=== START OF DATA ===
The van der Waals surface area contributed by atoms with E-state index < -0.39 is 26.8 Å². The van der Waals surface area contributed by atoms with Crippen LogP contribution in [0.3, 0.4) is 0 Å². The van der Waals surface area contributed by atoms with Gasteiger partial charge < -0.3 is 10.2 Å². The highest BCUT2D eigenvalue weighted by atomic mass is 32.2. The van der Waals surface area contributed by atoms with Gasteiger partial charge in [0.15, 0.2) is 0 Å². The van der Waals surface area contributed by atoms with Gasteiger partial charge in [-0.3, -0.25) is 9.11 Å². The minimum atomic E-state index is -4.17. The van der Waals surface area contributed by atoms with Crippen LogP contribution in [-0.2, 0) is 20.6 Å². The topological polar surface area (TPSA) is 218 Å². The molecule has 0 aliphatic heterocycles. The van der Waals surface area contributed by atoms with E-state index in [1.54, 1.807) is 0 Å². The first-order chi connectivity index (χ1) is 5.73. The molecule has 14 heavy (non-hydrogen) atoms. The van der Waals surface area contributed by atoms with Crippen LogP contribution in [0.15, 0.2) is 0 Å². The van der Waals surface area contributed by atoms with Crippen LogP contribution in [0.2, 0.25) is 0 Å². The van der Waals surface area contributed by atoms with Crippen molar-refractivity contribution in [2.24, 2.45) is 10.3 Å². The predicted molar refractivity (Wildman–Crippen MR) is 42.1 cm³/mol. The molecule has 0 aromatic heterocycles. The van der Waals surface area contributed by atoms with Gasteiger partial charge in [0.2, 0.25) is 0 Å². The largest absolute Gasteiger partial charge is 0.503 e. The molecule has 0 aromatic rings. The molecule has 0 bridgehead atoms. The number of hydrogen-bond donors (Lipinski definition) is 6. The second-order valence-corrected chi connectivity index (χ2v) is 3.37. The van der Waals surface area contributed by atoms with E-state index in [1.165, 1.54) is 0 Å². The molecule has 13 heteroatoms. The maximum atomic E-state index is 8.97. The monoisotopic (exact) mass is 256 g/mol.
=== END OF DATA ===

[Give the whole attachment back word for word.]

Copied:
The van der Waals surface area contributed by atoms with E-state index < -0.39 is 26.8 Å². The van der Waals surface area contributed by atoms with Crippen LogP contribution in [0.3, 0.4) is 0 Å². The van der Waals surface area contributed by atoms with Gasteiger partial charge < -0.3 is 10.2 Å². The highest BCUT2D eigenvalue weighted by atomic mass is 32.2. The van der Waals surface area contributed by atoms with Gasteiger partial charge in [0.15, 0.2) is 0 Å². The van der Waals surface area contributed by atoms with Gasteiger partial charge in [-0.3, -0.25) is 9.11 Å². The minimum atomic E-state index is -4.17. The van der Waals surface area contributed by atoms with Crippen LogP contribution in [-0.2, 0) is 20.6 Å². The topological polar surface area (TPSA) is 218 Å². The molecule has 0 aliphatic heterocycles. The van der Waals surface area contributed by atoms with E-state index in [1.54, 1.807) is 0 Å². The first-order chi connectivity index (χ1) is 5.73. The molecule has 14 heavy (non-hydrogen) atoms. The van der Waals surface area contributed by atoms with Crippen LogP contribution in [0.15, 0.2) is 0 Å². The van der Waals surface area contributed by atoms with Crippen LogP contribution in [0.2, 0.25) is 0 Å². The van der Waals surface area contributed by atoms with Crippen molar-refractivity contribution in [2.24, 2.45) is 10.3 Å². The predicted molar refractivity (Wildman–Crippen MR) is 42.1 cm³/mol. The molecule has 0 aromatic heterocycles. The van der Waals surface area contributed by atoms with Gasteiger partial charge in [0.2, 0.25) is 0 Å². The largest absolute Gasteiger partial charge is 0.503 e. The molecule has 0 aromatic rings. The molecule has 0 bridgehead atoms. The number of hydrogen-bond donors (Lipinski definition) is 6. The second-order valence-corrected chi connectivity index (χ2v) is 3.37. The van der Waals surface area contributed by atoms with E-state index in [1.165, 1.54) is 0 Å². The molecule has 13 heteroatoms. The maximum atomic E-state index is 8.97. The monoisotopic (exact) mass is 256 g/mol.